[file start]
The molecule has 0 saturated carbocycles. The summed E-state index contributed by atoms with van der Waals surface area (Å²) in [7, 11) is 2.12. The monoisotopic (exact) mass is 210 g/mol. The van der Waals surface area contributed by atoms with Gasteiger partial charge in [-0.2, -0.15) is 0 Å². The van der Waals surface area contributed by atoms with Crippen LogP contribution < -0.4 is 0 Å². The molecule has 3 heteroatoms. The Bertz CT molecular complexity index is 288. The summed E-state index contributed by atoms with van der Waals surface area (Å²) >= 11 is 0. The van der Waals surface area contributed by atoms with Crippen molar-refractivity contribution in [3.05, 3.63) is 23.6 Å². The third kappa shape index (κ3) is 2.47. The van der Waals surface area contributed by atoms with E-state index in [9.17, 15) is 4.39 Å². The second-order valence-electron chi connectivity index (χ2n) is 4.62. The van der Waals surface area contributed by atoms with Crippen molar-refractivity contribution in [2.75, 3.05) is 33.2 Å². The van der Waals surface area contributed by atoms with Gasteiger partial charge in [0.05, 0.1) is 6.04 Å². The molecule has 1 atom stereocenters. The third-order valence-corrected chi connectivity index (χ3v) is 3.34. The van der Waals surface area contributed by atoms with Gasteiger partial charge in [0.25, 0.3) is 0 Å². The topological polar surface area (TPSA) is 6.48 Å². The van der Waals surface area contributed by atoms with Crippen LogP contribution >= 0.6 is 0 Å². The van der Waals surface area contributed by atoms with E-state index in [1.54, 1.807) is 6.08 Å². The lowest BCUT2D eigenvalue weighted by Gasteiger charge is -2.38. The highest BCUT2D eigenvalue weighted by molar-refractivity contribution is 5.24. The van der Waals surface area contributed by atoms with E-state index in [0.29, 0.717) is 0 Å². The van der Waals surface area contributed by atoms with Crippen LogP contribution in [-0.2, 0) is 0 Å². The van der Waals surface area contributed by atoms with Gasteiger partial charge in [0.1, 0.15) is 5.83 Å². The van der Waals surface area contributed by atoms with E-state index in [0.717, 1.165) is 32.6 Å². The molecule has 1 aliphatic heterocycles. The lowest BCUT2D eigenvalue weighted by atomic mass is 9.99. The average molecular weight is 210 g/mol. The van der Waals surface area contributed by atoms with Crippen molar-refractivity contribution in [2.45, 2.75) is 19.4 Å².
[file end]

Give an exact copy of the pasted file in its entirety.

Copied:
The molecule has 0 saturated carbocycles. The summed E-state index contributed by atoms with van der Waals surface area (Å²) in [7, 11) is 2.12. The monoisotopic (exact) mass is 210 g/mol. The van der Waals surface area contributed by atoms with Gasteiger partial charge in [-0.2, -0.15) is 0 Å². The van der Waals surface area contributed by atoms with Crippen LogP contribution < -0.4 is 0 Å². The molecule has 3 heteroatoms. The Bertz CT molecular complexity index is 288. The summed E-state index contributed by atoms with van der Waals surface area (Å²) >= 11 is 0. The van der Waals surface area contributed by atoms with Crippen molar-refractivity contribution in [3.05, 3.63) is 23.6 Å². The third kappa shape index (κ3) is 2.47. The van der Waals surface area contributed by atoms with E-state index in [9.17, 15) is 4.39 Å². The second-order valence-electron chi connectivity index (χ2n) is 4.62. The van der Waals surface area contributed by atoms with Crippen molar-refractivity contribution in [2.75, 3.05) is 33.2 Å². The van der Waals surface area contributed by atoms with Gasteiger partial charge in [0.05, 0.1) is 6.04 Å². The molecule has 1 atom stereocenters. The third-order valence-corrected chi connectivity index (χ3v) is 3.34. The van der Waals surface area contributed by atoms with Gasteiger partial charge in [0.25, 0.3) is 0 Å². The topological polar surface area (TPSA) is 6.48 Å². The van der Waals surface area contributed by atoms with Crippen LogP contribution >= 0.6 is 0 Å². The van der Waals surface area contributed by atoms with E-state index in [1.54, 1.807) is 6.08 Å². The lowest BCUT2D eigenvalue weighted by Gasteiger charge is -2.38. The highest BCUT2D eigenvalue weighted by molar-refractivity contribution is 5.24. The van der Waals surface area contributed by atoms with E-state index in [0.29, 0.717) is 0 Å². The van der Waals surface area contributed by atoms with Crippen LogP contribution in [-0.2, 0) is 0 Å². The van der Waals surface area contributed by atoms with Gasteiger partial charge in [0.1, 0.15) is 5.83 Å². The van der Waals surface area contributed by atoms with E-state index in [0.717, 1.165) is 32.6 Å². The molecule has 1 aliphatic heterocycles. The lowest BCUT2D eigenvalue weighted by atomic mass is 9.99. The average molecular weight is 210 g/mol. The van der Waals surface area contributed by atoms with Crippen molar-refractivity contribution in [2.45, 2.75) is 19.4 Å².